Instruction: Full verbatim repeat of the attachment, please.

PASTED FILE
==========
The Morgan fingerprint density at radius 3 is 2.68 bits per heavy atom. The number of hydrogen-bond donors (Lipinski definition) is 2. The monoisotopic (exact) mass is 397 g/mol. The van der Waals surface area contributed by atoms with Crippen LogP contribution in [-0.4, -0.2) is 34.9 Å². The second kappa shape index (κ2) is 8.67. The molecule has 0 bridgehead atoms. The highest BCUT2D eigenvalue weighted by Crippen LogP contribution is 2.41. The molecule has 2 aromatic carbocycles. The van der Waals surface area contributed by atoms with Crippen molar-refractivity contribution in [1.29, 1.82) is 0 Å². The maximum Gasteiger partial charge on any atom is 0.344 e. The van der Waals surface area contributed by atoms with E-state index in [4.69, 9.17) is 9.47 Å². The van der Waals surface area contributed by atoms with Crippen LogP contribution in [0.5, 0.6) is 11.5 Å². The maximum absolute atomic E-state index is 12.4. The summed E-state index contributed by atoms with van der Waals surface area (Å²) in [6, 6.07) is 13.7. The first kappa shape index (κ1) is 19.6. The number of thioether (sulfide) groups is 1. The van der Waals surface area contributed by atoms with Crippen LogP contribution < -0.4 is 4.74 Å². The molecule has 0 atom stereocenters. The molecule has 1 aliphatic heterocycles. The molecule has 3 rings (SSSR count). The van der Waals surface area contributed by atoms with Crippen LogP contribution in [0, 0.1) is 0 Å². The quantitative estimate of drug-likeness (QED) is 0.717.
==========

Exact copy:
The Morgan fingerprint density at radius 3 is 2.68 bits per heavy atom. The number of hydrogen-bond donors (Lipinski definition) is 2. The monoisotopic (exact) mass is 397 g/mol. The van der Waals surface area contributed by atoms with Crippen LogP contribution in [-0.4, -0.2) is 34.9 Å². The second kappa shape index (κ2) is 8.67. The molecule has 0 bridgehead atoms. The highest BCUT2D eigenvalue weighted by Crippen LogP contribution is 2.41. The molecule has 2 aromatic carbocycles. The van der Waals surface area contributed by atoms with Crippen molar-refractivity contribution in [1.29, 1.82) is 0 Å². The maximum Gasteiger partial charge on any atom is 0.344 e. The van der Waals surface area contributed by atoms with E-state index in [4.69, 9.17) is 9.47 Å². The van der Waals surface area contributed by atoms with Crippen LogP contribution in [0.5, 0.6) is 11.5 Å². The maximum absolute atomic E-state index is 12.4. The summed E-state index contributed by atoms with van der Waals surface area (Å²) in [6, 6.07) is 13.7. The first kappa shape index (κ1) is 19.6. The number of thioether (sulfide) groups is 1. The van der Waals surface area contributed by atoms with Crippen LogP contribution < -0.4 is 4.74 Å². The molecule has 0 atom stereocenters. The molecule has 1 aliphatic heterocycles. The molecule has 3 rings (SSSR count). The van der Waals surface area contributed by atoms with Crippen LogP contribution in [0, 0.1) is 0 Å². The quantitative estimate of drug-likeness (QED) is 0.717.